Human monoclonal antibodies targeting carbonic anhydrase IX for the molecular imaging of hypoxic regions in solid tumours.

Ahlskog JK, Schliemann C, Mårlind J, Qureshi U, Ammar A, Pedley RB, Neri D - Br. J. Cancer (2009)

Cloning, purification and quality control of anti-CA IX antibodies. (A) The ETH-2-Gold phage antibody library (Silacci et al, 2005) was cloned into pHEN1 vector with VH and VL segments of scFvs flanked by the pelB secretion sequence, and an myc-tag followed by an amber codon and the gene-encoding pIII. (B, E) Schematic representation of the different antibody formats used in this study. ScFv fragments consist of a variable heavy (VH) and a variable light (VL) chain connected by a peptide linker, whereas the small immunoprotein (SIP) (Borsi et al, 2002) is a disulfide-linked homodimer of two scFv–ɛCH4 fusions (C, F) SDS–PAGE analysis of the purified scFv(A3), scFv(CC7) and SIP(A3) and SIP(CC7), respectively, under reducing (R) and non-reducing (NR) conditions. (D) Cloning strategy for the SIP antibodies.
© Copyright Policy
Related In: Results  -  Collection

Show All Figures
getmorefigures.php?uid=PMC2736829&req=5

fig1: Cloning, purification and quality control of anti-CA IX antibodies. (A) The ETH-2-Gold phage antibody library (Silacci et al, 2005) was cloned into pHEN1 vector with VH and VL segments of scFvs flanked by the pelB secretion sequence, and an myc-tag followed by an amber codon and the gene-encoding pIII. (B, E) Schematic representation of the different antibody formats used in this study. ScFv fragments consist of a variable heavy (VH) and a variable light (VL) chain connected by a peptide linker, whereas the small immunoprotein (SIP) (Borsi et al, 2002) is a disulfide-linked homodimer of two scFv–ɛCH4 fusions (C, F) SDS–PAGE analysis of the purified scFv(A3), scFv(CC7) and SIP(A3) and SIP(CC7), respectively, under reducing (R) and non-reducing (NR) conditions. (D) Cloning strategy for the SIP antibodies.
Mentions: ScFvs were converted into the SIP format by cloning VH and VL into pcDNA3.1 (Invitrogen) using the same primers and strategy as described by (Silacci et al, 2006) (Figure 1). The plasmids were transfected into CHO-S cells (Invitrogen) using Cell Line Nucleofector Kit V (Amaxa, Köln, Germany), following the manufacturer's protocol. Transfectomas were grown in RPMI supplemented with 10% FBS and selected by addition of 500 μg ml–1 Geneticin (G418) (Merck Chemicals Ltd, Nottingham, UK). Monoclonal cultures were obtained by fluorescent-activated cell sorting after staining for secreted antibody, as described (Zuberbühler et al, 2008). After 14 days of selection, cells were brought into suspension, and cultured in Power CHO-CD 2 (Lonza, Basel, Switzerland). SIP antibodies were purified from culture medium by affinity chromatography using Protein A Sepharose Fast Flow resin (GE Healthcare), as described by (Zuberbühler et al, 2008).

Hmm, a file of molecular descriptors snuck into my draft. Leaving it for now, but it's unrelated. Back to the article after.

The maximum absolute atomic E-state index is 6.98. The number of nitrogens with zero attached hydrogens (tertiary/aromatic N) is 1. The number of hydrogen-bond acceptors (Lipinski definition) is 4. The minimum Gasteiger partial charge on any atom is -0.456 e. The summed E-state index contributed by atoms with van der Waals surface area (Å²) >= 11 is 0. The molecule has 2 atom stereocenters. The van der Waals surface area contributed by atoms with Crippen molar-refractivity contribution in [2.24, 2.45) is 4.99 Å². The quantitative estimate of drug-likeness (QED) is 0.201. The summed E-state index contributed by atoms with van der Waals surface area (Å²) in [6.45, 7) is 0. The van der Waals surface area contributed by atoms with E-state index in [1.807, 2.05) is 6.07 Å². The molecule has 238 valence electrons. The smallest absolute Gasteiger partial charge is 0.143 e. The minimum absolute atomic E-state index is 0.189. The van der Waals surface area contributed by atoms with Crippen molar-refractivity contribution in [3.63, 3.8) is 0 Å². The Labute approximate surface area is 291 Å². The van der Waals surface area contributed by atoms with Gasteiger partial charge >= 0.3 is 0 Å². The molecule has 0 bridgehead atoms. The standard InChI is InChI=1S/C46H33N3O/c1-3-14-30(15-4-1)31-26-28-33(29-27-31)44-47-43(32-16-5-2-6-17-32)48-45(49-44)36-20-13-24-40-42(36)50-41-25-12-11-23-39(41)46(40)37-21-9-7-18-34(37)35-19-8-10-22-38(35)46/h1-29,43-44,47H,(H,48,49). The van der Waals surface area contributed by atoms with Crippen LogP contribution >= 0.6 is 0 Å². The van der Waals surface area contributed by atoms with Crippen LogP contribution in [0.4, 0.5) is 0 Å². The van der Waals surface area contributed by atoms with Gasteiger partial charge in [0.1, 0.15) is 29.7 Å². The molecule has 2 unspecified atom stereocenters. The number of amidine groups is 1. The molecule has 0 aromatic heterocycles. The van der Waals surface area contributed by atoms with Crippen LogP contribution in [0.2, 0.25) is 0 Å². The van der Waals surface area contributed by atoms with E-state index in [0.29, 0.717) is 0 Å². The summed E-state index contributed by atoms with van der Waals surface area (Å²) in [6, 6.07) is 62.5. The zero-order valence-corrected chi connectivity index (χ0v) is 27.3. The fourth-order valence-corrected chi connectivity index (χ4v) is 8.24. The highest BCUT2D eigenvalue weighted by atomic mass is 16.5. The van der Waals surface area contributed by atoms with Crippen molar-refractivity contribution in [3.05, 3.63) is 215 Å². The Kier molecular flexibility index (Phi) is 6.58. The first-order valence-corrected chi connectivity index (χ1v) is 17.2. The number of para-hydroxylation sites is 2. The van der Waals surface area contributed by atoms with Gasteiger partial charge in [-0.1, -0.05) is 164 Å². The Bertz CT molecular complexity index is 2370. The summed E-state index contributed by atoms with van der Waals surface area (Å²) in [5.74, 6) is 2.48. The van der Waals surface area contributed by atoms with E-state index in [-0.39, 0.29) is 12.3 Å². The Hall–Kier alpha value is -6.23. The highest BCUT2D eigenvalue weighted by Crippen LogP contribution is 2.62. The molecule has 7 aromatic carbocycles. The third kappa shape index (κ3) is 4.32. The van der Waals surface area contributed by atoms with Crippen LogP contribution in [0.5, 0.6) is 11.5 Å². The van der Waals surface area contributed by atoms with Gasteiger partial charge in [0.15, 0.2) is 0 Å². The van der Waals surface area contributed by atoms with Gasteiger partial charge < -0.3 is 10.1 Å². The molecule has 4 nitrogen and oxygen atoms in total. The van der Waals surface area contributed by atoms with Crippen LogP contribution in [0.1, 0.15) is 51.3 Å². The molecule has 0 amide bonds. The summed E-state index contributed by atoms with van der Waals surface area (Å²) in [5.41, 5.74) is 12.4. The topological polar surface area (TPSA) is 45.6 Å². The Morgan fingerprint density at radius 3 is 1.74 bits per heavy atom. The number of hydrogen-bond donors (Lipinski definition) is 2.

Bottom Line: These antibodies were able to stain CA IX ex vivo and to target the cognate antigen in vivo.In contrast, in a second animal model (SW1222), distinct staining patterns were observed for pimonidazole and CA IX targeting.We observed a complementary pattern of tumour regions targeted in vivo by the clinical-stage vascular-targeting antibody L19 and the anti-CA IX antibody A3, indicating that a homogenous pattern of in vivo tumour targeting could be achieved by a combination of the two antibodies.

View Article: PubMed Central - PubMed

Affiliation: Department of Chemistry and Applied Biosciences, ETH Zürich, Wolfgang-Pauli-Strasse 10, Zurich CH-8093, Switzerland.

ABSTRACT

Background: Hypoxia, which is commonly observed in areas of primary tumours and of metastases, influences response to treatment. However, its characterisation has so far mainly been restricted to the ex vivo analysis of tumour sections using monoclonal antibodies specific to carbonic anhydrase IX (CA IX) or by pimonidazole staining, after the intravenous administration of this 2-nitroimidazole compound in experimental animal models.

Methods: In this study, we describe the generation of high-affinity human monoclonal antibodies (A3 and CC7) specific to human CA IX, using phage technology.

Results: These antibodies were able to stain CA IX ex vivo and to target the cognate antigen in vivo. In one of the two animal models of colorectal cancer studied (LS174T), CA IX imaging closely matched pimonidazole staining, with a preferential staining of tumour areas characterised by little vascularity and low perfusion. In contrast, in a second animal model (SW1222), distinct staining patterns were observed for pimonidazole and CA IX targeting. We observed a complementary pattern of tumour regions targeted in vivo by the clinical-stage vascular-targeting antibody L19 and the anti-CA IX antibody A3, indicating that a homogenous pattern of in vivo tumour targeting could be achieved by a combination of the two antibodies.

Conclusion: The new human anti-CA IX antibodies are expected to be non-immunogenic in patients with cancer and may serve as broadly applicable reagents for the non-invasive imaging of hypoxia and for pharmacodelivery applications.

Show MeSH
Related in: MedlinePlus